I think that another element of his approach to politics was his experience of hardball politics in Chicago. I suggest, if anybody can find it, the Boston Globe's story on the time that Obama ran for Bobby Rush's House of Reps seat. I imagine that he found it very educational as to what happens when ideals and talent meet ruthlessness. I think that one thing that Obama took away from that experience was that the best way to advance his agenda was to project a goo goo public image with a willingness to play the game hard and dirty - though through henchmen. Look at his promise of transparency on healthcare policy development in 2008 (all negotiations on tv, ect,) and the vote buying

While the slur against young (ie, "immature") voters seems to me (as a young voter) a bit gratuitous, couldn't it be argued that many presidents reach high office through a "series of accidents?"

Literature has been written in just that tone about 1860, or, in another example, 1980. Whether it is true or not is beside the point -- calling a politician an "opportunist" is just a cheap cop-out; what pol wouldn't be? It seems to be rather what the particular individual in question does with his moment of opportunity, whether Lincoln, Reagan, or Obama.

I was distinguishing between young and immature. I don't blame Obama for ambition or craftiness, and most certainly not for attempting to control chance or accidents. But his desire for high office seems to far outweigh his ability to perform and assume his responsibilities.

Oh believe me, we are agreed on that point. This, despite Rahm's call to "never let a crisis go to waste."

Rahm's statement by itself is not objectionable: it's the purpose they come up with that is.

I seem to recall a similar remark was made by one of his confederates at the Harvard Law Review, that he was more interested in holding the title than working the job. It is a recurring theme. Admitted to the bar, he spends the equivalent of perhaps three years actually practicing law; hired to teach by the University of Chicago Law School, he selects what is (per William Dyer) the subdiscipline (constitutional law) for which mastery can be faked in a lecture hall; employed by this very scholarly institution, he publishes nothing in academic journals. He spends a dozen years sitting in legislative bodies. Legislators commonly have policy specialities. Some of those of Sen. McCain, Sen. Biden, and Gov. Palin come readily to mind (the military, the judiciary and criminal law, and the oil and gas industry. What was his? (We know it was not economics, finance, or insurance).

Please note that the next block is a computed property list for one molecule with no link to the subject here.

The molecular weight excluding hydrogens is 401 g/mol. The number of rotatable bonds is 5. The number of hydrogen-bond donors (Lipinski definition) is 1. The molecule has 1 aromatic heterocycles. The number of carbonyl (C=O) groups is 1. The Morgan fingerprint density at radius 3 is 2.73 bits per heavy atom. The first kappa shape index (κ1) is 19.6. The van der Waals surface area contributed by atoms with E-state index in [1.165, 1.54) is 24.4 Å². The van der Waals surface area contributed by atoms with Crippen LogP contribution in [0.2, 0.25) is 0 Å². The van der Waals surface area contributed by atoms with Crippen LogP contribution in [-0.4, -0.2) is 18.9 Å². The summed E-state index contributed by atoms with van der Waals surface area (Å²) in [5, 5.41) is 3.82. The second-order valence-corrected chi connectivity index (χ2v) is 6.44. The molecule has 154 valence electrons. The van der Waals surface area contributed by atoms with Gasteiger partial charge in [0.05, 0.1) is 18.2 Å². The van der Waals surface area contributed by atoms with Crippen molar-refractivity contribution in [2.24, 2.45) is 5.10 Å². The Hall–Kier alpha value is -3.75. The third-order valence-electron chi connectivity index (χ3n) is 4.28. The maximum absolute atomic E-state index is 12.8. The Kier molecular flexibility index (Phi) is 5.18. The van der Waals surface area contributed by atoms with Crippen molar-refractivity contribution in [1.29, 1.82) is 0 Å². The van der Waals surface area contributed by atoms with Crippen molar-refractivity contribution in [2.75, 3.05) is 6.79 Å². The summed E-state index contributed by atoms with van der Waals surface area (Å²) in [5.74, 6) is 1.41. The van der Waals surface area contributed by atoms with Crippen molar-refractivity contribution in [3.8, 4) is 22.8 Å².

Nothing unsual about this...Obama is simply the best example of the absurdities of affirmative action. The Left has thrown title after title his way, but he remains (a rather incompetent) symbol "for his people"...all "hope and change" and no substance. Unfortunately, unlike your typical black Ivy League "public intellectual" who can while away his time however he sees fit, the POTUS has to perform. Who was it said that promotion beyond competence was a staple of modern society?

That would be the point of my post, Ken.

And Redwald: Do you do any favors to the right by stereotyping the "typical black Ivy League 'public intellectual'" -- whatever shade of truth there might be?

Must dissent.

Per William Dyer ('Beldar'), his academic record indicates that his general intelligence is ample, and that he was not mismatched to the institutions he attended. Mr. Dyer knows law schools from the inside and is an ardent Republican; he is also an astringent critic of the President. Looking at B.O. in schematic outline, one does not see anything particular problematic: no divorce, no adultery, no alcoholism, no abuse of street drugs, no disturbed or rebellious children, no gross trouble with employers, no academic failure. There are a mess of things wrong with the man (as there are with any of us), but discerning a common theme is a challenge. And you cannot attribute it to social policy.

Thank you!